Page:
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Wild: From Lost to Found on the Pacific…

Wild: From Lost to Found on the Pacific Crest Trail (Oprah's Book… (original 2012; edition 2012)

by Cheryl Strayed

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2,5031992,423 (3.96)199
Title:Wild: From Lost to Found on the Pacific Crest Trail (Oprah's Book Club 2.0)
Authors:Cheryl Strayed
Info:Knopf (2012), Edition: 1, Hardcover, 336 pages
Collections:Your library, Read but unowned

Work details

Wild: From Lost to Found on the Pacific Crest Trail by Cheryl Strayed (2012)

  1. 80
    A Walk in the Woods: Rediscovering America on the Appalachian Trail by Bill Bryson (ominogue)
  2. 00
    Becoming Odyssa: Adventures on the Appalachian Trail by Jennifer Pharr Davis (booklove2)
    booklove2: A very memorable account of a young woman hiking the Appalachian Trail by herself! Inspiring!
  3. 00
    The Cactus Eaters: How I Lost My Mind-and Almost Found Myself-on the Pacific Crest Trail (P.S.) by Dan White (clif_hiker)
  4. 17
    Eat, Pray, Love by Elizabeth Gilbert (Darcie2013)
    Darcie2013: Like Eat, Pray, Love, Wild is about a woman who has gone through life-changing events and has realized she no longer knows who she is. In both books, the author decides that through travel she may find herself.

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English (196)  Dutch (2)  German (1)  All languages (199)
Showing 1-5 of 196 (next | show all)
Thank you, Cheryl Strayed, for knowing where to start a memoir and where to finish it. All too often writers start long before the beginning and end long after the ending, making a spectacular middle of a book with early and late chapters I skip over, or drag my feet through. I appreciate that she didn't do this.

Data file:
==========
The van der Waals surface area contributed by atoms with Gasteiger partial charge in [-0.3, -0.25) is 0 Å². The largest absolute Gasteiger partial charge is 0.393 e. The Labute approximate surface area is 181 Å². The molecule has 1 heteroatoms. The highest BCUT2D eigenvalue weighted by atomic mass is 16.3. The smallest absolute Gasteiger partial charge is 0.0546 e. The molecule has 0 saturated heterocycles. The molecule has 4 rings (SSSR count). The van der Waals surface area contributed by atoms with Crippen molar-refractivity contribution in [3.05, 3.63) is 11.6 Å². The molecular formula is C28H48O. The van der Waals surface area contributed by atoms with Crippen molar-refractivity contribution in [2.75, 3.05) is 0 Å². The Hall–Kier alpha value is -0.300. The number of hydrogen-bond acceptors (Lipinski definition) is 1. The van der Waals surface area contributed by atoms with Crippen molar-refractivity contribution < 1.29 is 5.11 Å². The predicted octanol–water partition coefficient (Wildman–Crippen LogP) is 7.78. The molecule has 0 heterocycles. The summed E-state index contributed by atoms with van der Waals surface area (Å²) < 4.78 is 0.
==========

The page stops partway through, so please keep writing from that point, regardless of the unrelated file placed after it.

Wonderful read. ( )
  KRaySaulis | Aug 13, 2014 |
i am most everyone on LibraryThing and face book know something about this book. I actually cried when I finished the book! sad that it ended and joy for Cheryl's journey out of her deep sadness. I hope she writes a novel about the ending of way of life, the ending of a marriage from Paul's point of view ( )
  michaelbartley | Aug 10, 2014 |
It was intense, but it was a great trip! ( )
  Niecierpek | Aug 7, 2014 |
I think I am more to blame than the author for my "meh" rating. This book is well written but I don't really relate to the personal journey genre. I did something fairly similar to what the author chose, traipsing about for 2 years in China/Taiwan/Hong Kong with some short trips through Southeast Asia and the Pacific Rim. This was in the mid-80's when travelling in most of these areas was pretty rough. It was wonderful. I experienced significant personal growth. I was changed as a person. I did things so much stupider than what Strayed did that it boggles the mind. I was ill-prepared, occasionally promiscuous, often drunk, and nearly always in unsecured environs. I traipsed around newly rising Asia, sometimes with my boyfriend, sometimes with other people, sometimes alone, hitching rides on water buffalo carts, eating at street stalls, bathing from water heated in woks. It was transcendent. But I am not inclined to write about it because the journey was PERSONAL. I don't really groove on the overshare and (this is the main point) I do not grow from hearing about other people's journeys and don't think they would grow from hearing about mine. Its sort of like watching other people's slides. It really is about the journey. For most of this book I was bored, other times I was grossed out by her lack of personal hygiene and molting toenails (I bathed more when I trekked in the Himilayas and it was freezing), but I was never engaged, and definitely never felt I learned anything. But that is just me. ( )